This team increased its Emotional Intelligence by 25%. They started out with an overall score of 64 (BLACK) and increased it to 80 (BLUE).
What is even more significant is the impact that these analytics reveal for the bottom line. The diagram below shows a dramatic reduction in productivity costs:
Our algorithm calculates a team’s efficiency based on a set of behaviors. This team was operating at a 63% efficiency before the training and increased its efficiency to 75%.
Their Cost of Lost Productivity was $325,600 before training and $220,000 after the training – a pick-up of $105,000 at a cost of $16,000 for the training.
Before the training, this team was “driving with its brakes on” while having a “lead foot on the accelerator” thereby wasting energy, stressing out over disagreements and unclear interpersonal communication and missing deadlines.
As a result of the training, they could actually ease up a bit on the accelerator. This counter-intuitive strategy surprisingly allows them to get traction faster, in a more relaxed way using far less energy.
So what about you and your team?
Evaluate yourself against each statement so you become aware of what you do well naturally and what areas may provide you with better influence if you learn how to put them into practice. All are Yes or No.
1. I am mostly aware of how my behaviors affect others, for better or for worse.
2. Would the team that works with me agree with my self-assessment in question 1?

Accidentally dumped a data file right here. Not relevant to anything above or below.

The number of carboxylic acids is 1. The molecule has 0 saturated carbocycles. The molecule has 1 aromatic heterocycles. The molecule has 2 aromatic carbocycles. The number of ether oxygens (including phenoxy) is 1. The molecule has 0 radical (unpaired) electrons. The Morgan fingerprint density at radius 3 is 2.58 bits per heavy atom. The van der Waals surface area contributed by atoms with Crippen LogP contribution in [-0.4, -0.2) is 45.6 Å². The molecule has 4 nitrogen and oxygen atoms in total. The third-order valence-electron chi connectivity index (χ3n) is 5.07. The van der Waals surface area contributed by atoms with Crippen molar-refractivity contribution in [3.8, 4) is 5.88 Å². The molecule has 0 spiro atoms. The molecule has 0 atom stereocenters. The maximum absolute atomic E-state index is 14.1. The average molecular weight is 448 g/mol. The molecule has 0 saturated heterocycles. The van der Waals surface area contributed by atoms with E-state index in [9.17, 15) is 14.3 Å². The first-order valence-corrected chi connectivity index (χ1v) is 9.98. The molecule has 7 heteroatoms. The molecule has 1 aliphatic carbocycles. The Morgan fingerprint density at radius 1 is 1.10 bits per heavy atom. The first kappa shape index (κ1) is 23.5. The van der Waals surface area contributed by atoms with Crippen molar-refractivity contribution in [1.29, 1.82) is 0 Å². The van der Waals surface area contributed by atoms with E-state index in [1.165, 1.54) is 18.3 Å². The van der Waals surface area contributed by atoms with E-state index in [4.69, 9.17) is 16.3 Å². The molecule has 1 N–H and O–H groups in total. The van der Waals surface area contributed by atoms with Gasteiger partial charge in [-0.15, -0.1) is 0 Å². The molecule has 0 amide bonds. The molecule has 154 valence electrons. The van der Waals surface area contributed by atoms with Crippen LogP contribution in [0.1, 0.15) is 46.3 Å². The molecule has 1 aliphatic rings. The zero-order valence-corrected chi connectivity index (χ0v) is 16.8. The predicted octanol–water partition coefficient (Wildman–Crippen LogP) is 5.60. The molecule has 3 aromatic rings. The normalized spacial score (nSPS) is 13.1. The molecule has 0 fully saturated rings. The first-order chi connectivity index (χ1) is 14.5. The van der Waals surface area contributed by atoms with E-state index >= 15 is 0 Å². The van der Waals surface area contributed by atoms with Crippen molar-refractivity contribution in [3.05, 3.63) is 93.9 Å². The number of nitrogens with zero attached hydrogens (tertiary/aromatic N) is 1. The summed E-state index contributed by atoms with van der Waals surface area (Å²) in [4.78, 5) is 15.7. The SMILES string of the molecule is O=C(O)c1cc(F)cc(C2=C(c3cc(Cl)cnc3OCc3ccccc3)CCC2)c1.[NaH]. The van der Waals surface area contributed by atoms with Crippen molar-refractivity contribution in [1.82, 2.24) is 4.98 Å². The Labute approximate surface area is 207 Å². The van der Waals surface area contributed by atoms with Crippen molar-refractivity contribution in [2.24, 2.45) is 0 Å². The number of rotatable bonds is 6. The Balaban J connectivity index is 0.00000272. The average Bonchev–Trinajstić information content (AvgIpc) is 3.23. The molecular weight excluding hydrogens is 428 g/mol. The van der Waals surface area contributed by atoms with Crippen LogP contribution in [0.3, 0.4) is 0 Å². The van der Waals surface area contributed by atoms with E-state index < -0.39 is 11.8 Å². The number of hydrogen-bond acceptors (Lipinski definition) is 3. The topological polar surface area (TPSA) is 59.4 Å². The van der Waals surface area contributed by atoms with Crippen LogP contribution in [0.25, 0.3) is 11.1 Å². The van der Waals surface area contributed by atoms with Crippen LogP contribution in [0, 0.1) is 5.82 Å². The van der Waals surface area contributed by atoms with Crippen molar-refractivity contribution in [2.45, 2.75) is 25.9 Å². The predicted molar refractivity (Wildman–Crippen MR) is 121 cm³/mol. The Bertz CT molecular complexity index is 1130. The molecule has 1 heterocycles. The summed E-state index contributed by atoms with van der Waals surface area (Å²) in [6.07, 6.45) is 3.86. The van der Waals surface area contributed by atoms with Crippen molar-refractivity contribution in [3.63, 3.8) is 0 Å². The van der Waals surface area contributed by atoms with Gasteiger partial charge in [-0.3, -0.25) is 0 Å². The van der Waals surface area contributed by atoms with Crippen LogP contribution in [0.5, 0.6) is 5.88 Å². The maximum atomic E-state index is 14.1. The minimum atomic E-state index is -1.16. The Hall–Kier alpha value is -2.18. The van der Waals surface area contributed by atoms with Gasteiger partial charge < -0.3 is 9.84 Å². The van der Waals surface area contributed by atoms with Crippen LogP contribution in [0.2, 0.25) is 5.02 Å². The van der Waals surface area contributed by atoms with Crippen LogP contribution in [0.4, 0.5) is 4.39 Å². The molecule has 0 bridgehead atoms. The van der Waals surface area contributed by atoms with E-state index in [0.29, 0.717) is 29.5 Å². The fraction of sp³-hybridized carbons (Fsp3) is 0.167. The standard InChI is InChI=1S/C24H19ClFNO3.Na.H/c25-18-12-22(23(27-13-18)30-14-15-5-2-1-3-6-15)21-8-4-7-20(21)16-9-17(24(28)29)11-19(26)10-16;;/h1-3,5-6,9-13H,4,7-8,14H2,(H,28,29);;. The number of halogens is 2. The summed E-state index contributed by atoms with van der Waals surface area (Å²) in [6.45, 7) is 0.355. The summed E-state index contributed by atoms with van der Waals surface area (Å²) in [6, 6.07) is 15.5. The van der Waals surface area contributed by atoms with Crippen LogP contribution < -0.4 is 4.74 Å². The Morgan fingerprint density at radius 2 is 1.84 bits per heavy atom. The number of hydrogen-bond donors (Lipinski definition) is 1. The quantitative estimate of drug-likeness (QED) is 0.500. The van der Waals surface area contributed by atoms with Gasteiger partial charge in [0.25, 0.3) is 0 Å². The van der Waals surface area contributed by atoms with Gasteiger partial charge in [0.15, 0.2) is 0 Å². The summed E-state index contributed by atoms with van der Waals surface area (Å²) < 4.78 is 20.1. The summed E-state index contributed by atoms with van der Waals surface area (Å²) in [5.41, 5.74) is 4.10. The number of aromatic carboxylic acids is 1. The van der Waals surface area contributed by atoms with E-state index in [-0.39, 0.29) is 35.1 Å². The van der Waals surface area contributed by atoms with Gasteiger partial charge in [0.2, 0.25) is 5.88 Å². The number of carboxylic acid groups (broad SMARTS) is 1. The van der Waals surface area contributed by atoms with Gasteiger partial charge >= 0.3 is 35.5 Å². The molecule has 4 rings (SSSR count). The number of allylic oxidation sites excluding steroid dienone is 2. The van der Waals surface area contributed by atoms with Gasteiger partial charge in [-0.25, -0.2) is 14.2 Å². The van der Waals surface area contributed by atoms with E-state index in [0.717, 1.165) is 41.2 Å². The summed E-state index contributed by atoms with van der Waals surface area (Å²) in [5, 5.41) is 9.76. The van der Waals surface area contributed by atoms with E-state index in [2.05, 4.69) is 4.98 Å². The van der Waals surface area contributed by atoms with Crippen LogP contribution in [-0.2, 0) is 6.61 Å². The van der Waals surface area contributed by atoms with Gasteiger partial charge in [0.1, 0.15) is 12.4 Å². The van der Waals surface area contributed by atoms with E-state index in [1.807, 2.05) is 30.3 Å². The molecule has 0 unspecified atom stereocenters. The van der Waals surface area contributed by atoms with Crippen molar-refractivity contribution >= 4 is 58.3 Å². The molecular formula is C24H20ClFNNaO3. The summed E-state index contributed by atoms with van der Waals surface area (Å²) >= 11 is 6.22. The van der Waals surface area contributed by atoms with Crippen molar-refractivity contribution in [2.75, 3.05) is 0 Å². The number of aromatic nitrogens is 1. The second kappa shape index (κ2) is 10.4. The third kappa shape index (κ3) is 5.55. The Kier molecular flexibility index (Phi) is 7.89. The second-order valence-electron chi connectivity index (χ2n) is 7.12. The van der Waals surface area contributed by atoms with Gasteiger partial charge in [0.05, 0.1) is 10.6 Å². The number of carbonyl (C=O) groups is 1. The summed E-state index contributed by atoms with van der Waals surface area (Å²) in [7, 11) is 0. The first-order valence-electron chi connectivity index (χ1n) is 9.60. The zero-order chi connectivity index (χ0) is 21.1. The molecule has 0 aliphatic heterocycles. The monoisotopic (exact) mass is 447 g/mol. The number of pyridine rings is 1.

3. When I am upset with someone, I can self-manage my negative feelings.
4. Would the team that works with me agree with my self-assessment in question 3?
5. I express my appreciations to others when warranted.
6. Would the team that works with me agree with my self-assessment in question 5?
A team also has a level of emotional intelligence, which is the combination of all the participants.
How would you rate your team? All are Yes or No.
1. People on my team make an effort to understand others’ points-of-views.
2. Most of the time team members seek to understand others’ concerns and difficulties.
3. Team members speak up in order to clarify issues.
4. Team members help each other out when others are stuck.
From this little diagnostic you can get a general idea of your own and your team’s, levels of awareness with respect to Emotional Intelligence. Do you have more or less emotional intelligence operating on your team?